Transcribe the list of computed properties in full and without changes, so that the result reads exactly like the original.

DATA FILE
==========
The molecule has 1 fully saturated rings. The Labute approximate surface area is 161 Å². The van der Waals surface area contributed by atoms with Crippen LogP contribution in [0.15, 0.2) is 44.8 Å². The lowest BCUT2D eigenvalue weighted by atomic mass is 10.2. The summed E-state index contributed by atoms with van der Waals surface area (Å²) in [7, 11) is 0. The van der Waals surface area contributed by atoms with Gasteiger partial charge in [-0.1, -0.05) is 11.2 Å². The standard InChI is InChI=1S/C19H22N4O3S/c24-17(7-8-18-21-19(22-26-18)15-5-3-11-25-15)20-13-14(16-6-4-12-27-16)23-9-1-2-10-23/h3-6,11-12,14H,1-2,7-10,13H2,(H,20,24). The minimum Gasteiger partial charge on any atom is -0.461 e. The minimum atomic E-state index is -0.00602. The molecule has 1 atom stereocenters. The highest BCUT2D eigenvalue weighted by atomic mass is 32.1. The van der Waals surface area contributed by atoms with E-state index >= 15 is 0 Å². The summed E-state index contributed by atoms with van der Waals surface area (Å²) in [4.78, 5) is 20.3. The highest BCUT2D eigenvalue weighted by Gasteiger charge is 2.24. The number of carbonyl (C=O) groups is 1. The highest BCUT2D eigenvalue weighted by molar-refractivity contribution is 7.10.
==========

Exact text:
The molecule has 1 fully saturated rings. The Labute approximate surface area is 161 Å². The van der Waals surface area contributed by atoms with Crippen LogP contribution in [0.15, 0.2) is 44.8 Å². The lowest BCUT2D eigenvalue weighted by atomic mass is 10.2. The summed E-state index contributed by atoms with van der Waals surface area (Å²) in [7, 11) is 0. The van der Waals surface area contributed by atoms with Gasteiger partial charge in [-0.1, -0.05) is 11.2 Å². The standard InChI is InChI=1S/C19H22N4O3S/c24-17(7-8-18-21-19(22-26-18)15-5-3-11-25-15)20-13-14(16-6-4-12-27-16)23-9-1-2-10-23/h3-6,11-12,14H,1-2,7-10,13H2,(H,20,24). The minimum Gasteiger partial charge on any atom is -0.461 e. The minimum atomic E-state index is -0.00602. The molecule has 1 atom stereocenters. The highest BCUT2D eigenvalue weighted by atomic mass is 32.1. The van der Waals surface area contributed by atoms with E-state index >= 15 is 0 Å². The summed E-state index contributed by atoms with van der Waals surface area (Å²) in [4.78, 5) is 20.3. The highest BCUT2D eigenvalue weighted by Gasteiger charge is 2.24. The number of carbonyl (C=O) groups is 1. The highest BCUT2D eigenvalue weighted by molar-refractivity contribution is 7.10.